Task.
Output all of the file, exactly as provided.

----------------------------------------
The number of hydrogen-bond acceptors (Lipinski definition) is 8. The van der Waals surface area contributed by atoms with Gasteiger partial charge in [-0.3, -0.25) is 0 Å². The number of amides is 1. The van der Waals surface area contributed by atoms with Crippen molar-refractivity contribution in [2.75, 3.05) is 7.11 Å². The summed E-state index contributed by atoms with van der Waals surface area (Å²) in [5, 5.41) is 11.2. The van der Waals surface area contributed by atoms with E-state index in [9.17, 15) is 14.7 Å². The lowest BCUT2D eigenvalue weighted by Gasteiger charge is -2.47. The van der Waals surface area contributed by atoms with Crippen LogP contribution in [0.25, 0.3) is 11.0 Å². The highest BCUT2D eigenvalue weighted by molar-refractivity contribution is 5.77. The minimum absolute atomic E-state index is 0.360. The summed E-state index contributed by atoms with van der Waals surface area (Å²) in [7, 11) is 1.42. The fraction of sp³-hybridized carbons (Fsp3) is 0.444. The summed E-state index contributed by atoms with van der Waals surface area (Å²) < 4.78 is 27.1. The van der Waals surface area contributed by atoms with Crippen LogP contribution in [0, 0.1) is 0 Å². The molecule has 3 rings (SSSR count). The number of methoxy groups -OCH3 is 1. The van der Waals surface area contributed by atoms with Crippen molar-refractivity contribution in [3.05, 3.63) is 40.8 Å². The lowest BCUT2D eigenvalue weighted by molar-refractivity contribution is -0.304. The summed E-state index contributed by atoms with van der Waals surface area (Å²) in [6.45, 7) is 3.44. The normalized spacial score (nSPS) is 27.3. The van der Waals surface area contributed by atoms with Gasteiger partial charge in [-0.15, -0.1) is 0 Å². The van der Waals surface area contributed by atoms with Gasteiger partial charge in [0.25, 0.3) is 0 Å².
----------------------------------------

The number of hydrogen-bond acceptors (Lipinski definition) is 8. The van der Waals surface area contributed by atoms with Gasteiger partial charge in [-0.3, -0.25) is 0 Å². The number of amides is 1. The van der Waals surface area contributed by atoms with Crippen molar-refractivity contribution in [2.75, 3.05) is 7.11 Å². The summed E-state index contributed by atoms with van der Waals surface area (Å²) in [5, 5.41) is 11.2. The van der Waals surface area contributed by atoms with E-state index in [9.17, 15) is 14.7 Å². The lowest BCUT2D eigenvalue weighted by Gasteiger charge is -2.47. The van der Waals surface area contributed by atoms with Crippen LogP contribution in [0.25, 0.3) is 11.0 Å². The highest BCUT2D eigenvalue weighted by molar-refractivity contribution is 5.77. The minimum absolute atomic E-state index is 0.360. The summed E-state index contributed by atoms with van der Waals surface area (Å²) in [7, 11) is 1.42. The fraction of sp³-hybridized carbons (Fsp3) is 0.444. The summed E-state index contributed by atoms with van der Waals surface area (Å²) < 4.78 is 27.1. The van der Waals surface area contributed by atoms with Crippen LogP contribution in [0, 0.1) is 0 Å². The molecule has 3 rings (SSSR count). The number of methoxy groups -OCH3 is 1. The van der Waals surface area contributed by atoms with Crippen molar-refractivity contribution in [3.05, 3.63) is 40.8 Å². The lowest BCUT2D eigenvalue weighted by molar-refractivity contribution is -0.304. The summed E-state index contributed by atoms with van der Waals surface area (Å²) in [6.45, 7) is 3.44. The normalized spacial score (nSPS) is 27.3. The van der Waals surface area contributed by atoms with Gasteiger partial charge in [-0.15, -0.1) is 0 Å². The van der Waals surface area contributed by atoms with Gasteiger partial charge in [0.25, 0.3) is 0 Å².